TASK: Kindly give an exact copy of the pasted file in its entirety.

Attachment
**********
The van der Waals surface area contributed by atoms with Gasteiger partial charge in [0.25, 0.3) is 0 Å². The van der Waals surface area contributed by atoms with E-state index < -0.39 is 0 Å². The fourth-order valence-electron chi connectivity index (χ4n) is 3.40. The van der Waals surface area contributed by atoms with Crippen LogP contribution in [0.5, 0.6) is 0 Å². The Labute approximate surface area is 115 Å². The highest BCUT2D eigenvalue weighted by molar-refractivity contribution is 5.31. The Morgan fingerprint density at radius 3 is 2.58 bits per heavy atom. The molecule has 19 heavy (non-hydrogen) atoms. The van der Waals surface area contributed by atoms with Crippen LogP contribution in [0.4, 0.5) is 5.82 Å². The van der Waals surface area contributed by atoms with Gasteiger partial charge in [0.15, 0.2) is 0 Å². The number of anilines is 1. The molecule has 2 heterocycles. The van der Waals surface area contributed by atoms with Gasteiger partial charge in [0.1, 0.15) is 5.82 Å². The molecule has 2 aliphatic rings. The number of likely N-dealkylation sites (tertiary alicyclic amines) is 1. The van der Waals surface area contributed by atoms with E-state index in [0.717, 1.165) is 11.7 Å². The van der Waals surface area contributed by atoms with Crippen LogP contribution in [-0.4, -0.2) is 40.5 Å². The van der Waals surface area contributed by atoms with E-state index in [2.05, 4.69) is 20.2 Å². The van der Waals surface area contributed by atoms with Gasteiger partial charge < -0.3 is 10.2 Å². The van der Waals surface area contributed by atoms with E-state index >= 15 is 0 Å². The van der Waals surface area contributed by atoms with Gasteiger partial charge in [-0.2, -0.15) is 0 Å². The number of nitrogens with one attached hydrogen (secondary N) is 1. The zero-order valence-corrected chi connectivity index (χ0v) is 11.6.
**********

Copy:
The van der Waals surface area contributed by atoms with Gasteiger partial charge in [0.25, 0.3) is 0 Å². The van der Waals surface area contributed by atoms with E-state index < -0.39 is 0 Å². The fourth-order valence-electron chi connectivity index (χ4n) is 3.40. The van der Waals surface area contributed by atoms with Crippen LogP contribution in [0.5, 0.6) is 0 Å². The Labute approximate surface area is 115 Å². The highest BCUT2D eigenvalue weighted by molar-refractivity contribution is 5.31. The Morgan fingerprint density at radius 3 is 2.58 bits per heavy atom. The molecule has 19 heavy (non-hydrogen) atoms. The van der Waals surface area contributed by atoms with Crippen LogP contribution in [0.4, 0.5) is 5.82 Å². The van der Waals surface area contributed by atoms with Gasteiger partial charge in [0.15, 0.2) is 0 Å². The number of anilines is 1. The molecule has 2 heterocycles. The van der Waals surface area contributed by atoms with Gasteiger partial charge in [0.1, 0.15) is 5.82 Å². The molecule has 2 aliphatic rings. The number of likely N-dealkylation sites (tertiary alicyclic amines) is 1. The van der Waals surface area contributed by atoms with E-state index in [0.717, 1.165) is 11.7 Å². The van der Waals surface area contributed by atoms with Crippen LogP contribution in [-0.4, -0.2) is 40.5 Å². The van der Waals surface area contributed by atoms with E-state index in [2.05, 4.69) is 20.2 Å². The van der Waals surface area contributed by atoms with Gasteiger partial charge < -0.3 is 10.2 Å². The van der Waals surface area contributed by atoms with E-state index >= 15 is 0 Å². The van der Waals surface area contributed by atoms with Gasteiger partial charge in [-0.2, -0.15) is 0 Å². The number of nitrogens with one attached hydrogen (secondary N) is 1. The zero-order valence-corrected chi connectivity index (χ0v) is 11.6.